A dislocated bone is a common condition, particularly for those involved in contact sports. Most cases are painful and can happen suddenly with a direct blow to the area. This is the case with a collarbone dislocation. The severity of the dislocation is dependent on the force of the hit and trauma to the surrounding ligaments, muscles, and tissue. Let’s learn the important first steps in treating dislocated collarbone and what symptoms of collarbone dislocation to watch for.
The collarbone is also referred to the clavicle bone, since it stretches from the shoulders to the breastbone across the front of the body. You can trace this long, narrow bone below the neck as it forms one joint on the inner side of the sternum and on the outer side with the shoulder.
The Different Types of Collarbone Dislocation
Often the dislocation of the collarbone is placed within grade categories according to severity and the amount of damage to the surrounding tissues. Minor trauma to the ligaments causing minimal dislocation is seen with mild cases, while moderate cases deal with a more serious dislocation as the ligaments are often torn. The more severe cases see the collarbone completely dislocated.
As the collarbone connects at different points of the shoulders and breastbone, there are two major types of collarbone dislocation.
1. Shoulder Separation
A shoulder separation is the more common type of dislocated collarbone as this has the ligaments stretched at the outer end of the shoulder joint. It is also known as an acromioclavicular joint injury, or an ACJ. Mild cases see the ligaments stretched, whereas in more serious cases, they could be torn. With a separation of the shoulder, rest and ice compresses are usually the prescribed treatment, and it will heal on its own after a few weeks.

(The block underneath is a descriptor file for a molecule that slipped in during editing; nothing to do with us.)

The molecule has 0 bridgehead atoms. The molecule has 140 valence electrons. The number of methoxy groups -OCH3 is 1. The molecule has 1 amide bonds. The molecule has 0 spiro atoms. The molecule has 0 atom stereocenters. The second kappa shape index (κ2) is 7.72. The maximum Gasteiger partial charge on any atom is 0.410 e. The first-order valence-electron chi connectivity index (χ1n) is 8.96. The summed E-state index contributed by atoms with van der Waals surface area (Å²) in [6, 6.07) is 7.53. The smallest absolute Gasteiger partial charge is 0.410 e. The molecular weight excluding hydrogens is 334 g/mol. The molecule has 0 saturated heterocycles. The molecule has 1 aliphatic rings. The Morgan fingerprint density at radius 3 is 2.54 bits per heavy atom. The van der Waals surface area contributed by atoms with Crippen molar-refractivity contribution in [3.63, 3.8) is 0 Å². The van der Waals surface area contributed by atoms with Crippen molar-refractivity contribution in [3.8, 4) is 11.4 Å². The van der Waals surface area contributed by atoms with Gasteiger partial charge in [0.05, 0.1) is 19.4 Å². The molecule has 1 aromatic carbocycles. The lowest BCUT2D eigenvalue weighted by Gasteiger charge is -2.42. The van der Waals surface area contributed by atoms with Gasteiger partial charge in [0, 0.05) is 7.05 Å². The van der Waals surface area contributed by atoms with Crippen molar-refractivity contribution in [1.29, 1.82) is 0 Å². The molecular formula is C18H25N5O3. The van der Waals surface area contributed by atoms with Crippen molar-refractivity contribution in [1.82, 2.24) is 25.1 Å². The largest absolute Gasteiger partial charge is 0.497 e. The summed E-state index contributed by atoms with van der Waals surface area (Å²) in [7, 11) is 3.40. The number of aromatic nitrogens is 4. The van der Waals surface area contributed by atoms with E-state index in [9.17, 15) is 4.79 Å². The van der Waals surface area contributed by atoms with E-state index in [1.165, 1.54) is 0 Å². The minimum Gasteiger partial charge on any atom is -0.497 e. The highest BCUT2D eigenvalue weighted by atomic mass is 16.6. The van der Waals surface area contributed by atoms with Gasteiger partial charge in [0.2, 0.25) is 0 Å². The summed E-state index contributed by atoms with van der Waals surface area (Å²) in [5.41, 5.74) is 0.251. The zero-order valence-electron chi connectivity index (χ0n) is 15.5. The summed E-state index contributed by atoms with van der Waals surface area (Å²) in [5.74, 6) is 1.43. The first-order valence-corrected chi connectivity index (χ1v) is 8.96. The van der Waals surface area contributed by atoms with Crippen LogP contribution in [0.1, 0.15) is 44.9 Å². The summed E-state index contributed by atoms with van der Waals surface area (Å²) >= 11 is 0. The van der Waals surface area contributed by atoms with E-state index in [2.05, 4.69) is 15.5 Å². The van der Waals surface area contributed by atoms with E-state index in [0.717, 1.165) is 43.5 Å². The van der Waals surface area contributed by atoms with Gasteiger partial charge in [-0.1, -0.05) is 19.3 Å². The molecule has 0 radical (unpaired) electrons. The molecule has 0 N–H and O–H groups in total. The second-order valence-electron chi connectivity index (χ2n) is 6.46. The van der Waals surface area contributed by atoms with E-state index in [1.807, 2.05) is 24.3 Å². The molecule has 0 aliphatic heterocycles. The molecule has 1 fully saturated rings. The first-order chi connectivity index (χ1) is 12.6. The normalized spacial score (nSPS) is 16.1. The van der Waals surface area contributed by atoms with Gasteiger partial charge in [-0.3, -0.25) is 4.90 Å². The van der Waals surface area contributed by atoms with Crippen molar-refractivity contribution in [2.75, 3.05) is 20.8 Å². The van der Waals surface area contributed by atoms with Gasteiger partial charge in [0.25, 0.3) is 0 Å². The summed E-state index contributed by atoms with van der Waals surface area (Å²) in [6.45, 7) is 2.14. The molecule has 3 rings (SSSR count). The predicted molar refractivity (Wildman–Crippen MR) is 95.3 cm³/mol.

2. Sternoclavicular Joint Dislocation
When the dislocation involves the inner portion of the collarbone, it is referred to as a sternoclavicular joint dislocation, or a SC injury. This form is a rare condition where the collarbone becomes shifted in both directions. A SC injury is seen when pressure forces the shoulder back, having the collarbone turn towards the front. This type of dislocation can also happen with the shoulder being impacted from the back and forced to move forward.
Some Common Causes of Collarbone Dislocation
A dislocated clavicle is linked to an injury or trauma to the upper portion of the body involving the shoulder joint.
1. Sports Injuries
With the hard hits a player may receive with contact sports, it is no surprise that a collarbone dislocation can be a common injury in sports. This can also include high-impact sports, adventure activities, and those behaviors where falls are of a higher risk. The participant may receive a direct shoulder hit or suffer the injury as a result of a hard fall to the ground. Some of the more common sports with collarbone dislocation cases include rugby, football, skiing, hockey, rock climbing, soccer, and volleyball.
A dislocated collarbone from a fall can also occur outside of sports activities. By falling from a high level or hitting the ground, or hard floor, at just the right angle, you may dislocate the collarbone. Auto and cycling accidents can also cause the collarbone to be dislocated as the shoulder or chest can be forced frontward or backward.
3. Bone Disposition
Some cases of a dislocated collarbone occur simply by having weak or frail bone structure. A quick jerk of motion can result in a form of dislocation in these cases. A collarbone injury can even happen with newborns during delivery.
Signs and Symptoms Associated with Collarbone Dislocation